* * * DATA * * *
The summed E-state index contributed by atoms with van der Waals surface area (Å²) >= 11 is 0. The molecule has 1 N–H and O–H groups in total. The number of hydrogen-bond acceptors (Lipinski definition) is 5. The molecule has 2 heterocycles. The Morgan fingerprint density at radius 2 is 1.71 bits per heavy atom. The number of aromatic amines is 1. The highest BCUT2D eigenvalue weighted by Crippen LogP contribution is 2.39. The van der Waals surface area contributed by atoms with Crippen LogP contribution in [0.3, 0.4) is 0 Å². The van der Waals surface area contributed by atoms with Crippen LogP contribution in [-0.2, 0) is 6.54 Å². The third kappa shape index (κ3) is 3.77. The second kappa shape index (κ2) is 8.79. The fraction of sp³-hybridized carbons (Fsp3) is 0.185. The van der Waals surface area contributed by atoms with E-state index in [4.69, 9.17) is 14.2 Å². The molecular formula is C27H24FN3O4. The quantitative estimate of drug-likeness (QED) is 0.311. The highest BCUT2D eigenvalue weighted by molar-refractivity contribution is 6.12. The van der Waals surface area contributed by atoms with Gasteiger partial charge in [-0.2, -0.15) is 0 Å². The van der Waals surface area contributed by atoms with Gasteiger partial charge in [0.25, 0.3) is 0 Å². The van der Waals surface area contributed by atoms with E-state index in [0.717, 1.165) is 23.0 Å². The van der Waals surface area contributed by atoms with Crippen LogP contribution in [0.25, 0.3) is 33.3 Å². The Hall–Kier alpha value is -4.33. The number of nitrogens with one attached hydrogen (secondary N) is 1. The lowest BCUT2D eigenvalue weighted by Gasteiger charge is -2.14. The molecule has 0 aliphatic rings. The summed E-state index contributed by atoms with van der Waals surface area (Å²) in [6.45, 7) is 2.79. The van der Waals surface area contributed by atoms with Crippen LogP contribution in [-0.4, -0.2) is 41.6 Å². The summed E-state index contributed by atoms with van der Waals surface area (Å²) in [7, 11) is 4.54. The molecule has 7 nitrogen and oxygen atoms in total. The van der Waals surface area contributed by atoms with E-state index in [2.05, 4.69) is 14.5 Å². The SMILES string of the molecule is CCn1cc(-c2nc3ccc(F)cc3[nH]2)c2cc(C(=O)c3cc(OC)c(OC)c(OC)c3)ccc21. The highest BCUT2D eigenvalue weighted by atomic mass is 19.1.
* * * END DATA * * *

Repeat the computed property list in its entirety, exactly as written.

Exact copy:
The summed E-state index contributed by atoms with van der Waals surface area (Å²) >= 11 is 0. The molecule has 1 N–H and O–H groups in total. The number of hydrogen-bond acceptors (Lipinski definition) is 5. The molecule has 2 heterocycles. The Morgan fingerprint density at radius 2 is 1.71 bits per heavy atom. The number of aromatic amines is 1. The highest BCUT2D eigenvalue weighted by Crippen LogP contribution is 2.39. The van der Waals surface area contributed by atoms with Crippen LogP contribution in [0.3, 0.4) is 0 Å². The van der Waals surface area contributed by atoms with Crippen LogP contribution in [-0.2, 0) is 6.54 Å². The third kappa shape index (κ3) is 3.77. The second kappa shape index (κ2) is 8.79. The fraction of sp³-hybridized carbons (Fsp3) is 0.185. The van der Waals surface area contributed by atoms with E-state index in [4.69, 9.17) is 14.2 Å². The molecular formula is C27H24FN3O4. The quantitative estimate of drug-likeness (QED) is 0.311. The highest BCUT2D eigenvalue weighted by molar-refractivity contribution is 6.12. The van der Waals surface area contributed by atoms with Gasteiger partial charge in [-0.2, -0.15) is 0 Å². The van der Waals surface area contributed by atoms with Gasteiger partial charge in [0.25, 0.3) is 0 Å². The van der Waals surface area contributed by atoms with E-state index in [0.717, 1.165) is 23.0 Å². The van der Waals surface area contributed by atoms with Crippen LogP contribution in [0.25, 0.3) is 33.3 Å². The Hall–Kier alpha value is -4.33. The number of nitrogens with one attached hydrogen (secondary N) is 1. The lowest BCUT2D eigenvalue weighted by Gasteiger charge is -2.14. The molecule has 0 aliphatic rings. The summed E-state index contributed by atoms with van der Waals surface area (Å²) in [6.45, 7) is 2.79. The van der Waals surface area contributed by atoms with Crippen LogP contribution in [-0.4, -0.2) is 41.6 Å². The summed E-state index contributed by atoms with van der Waals surface area (Å²) in [7, 11) is 4.54. The molecule has 7 nitrogen and oxygen atoms in total. The van der Waals surface area contributed by atoms with E-state index in [2.05, 4.69) is 14.5 Å². The SMILES string of the molecule is CCn1cc(-c2nc3ccc(F)cc3[nH]2)c2cc(C(=O)c3cc(OC)c(OC)c(OC)c3)ccc21. The highest BCUT2D eigenvalue weighted by atomic mass is 19.1.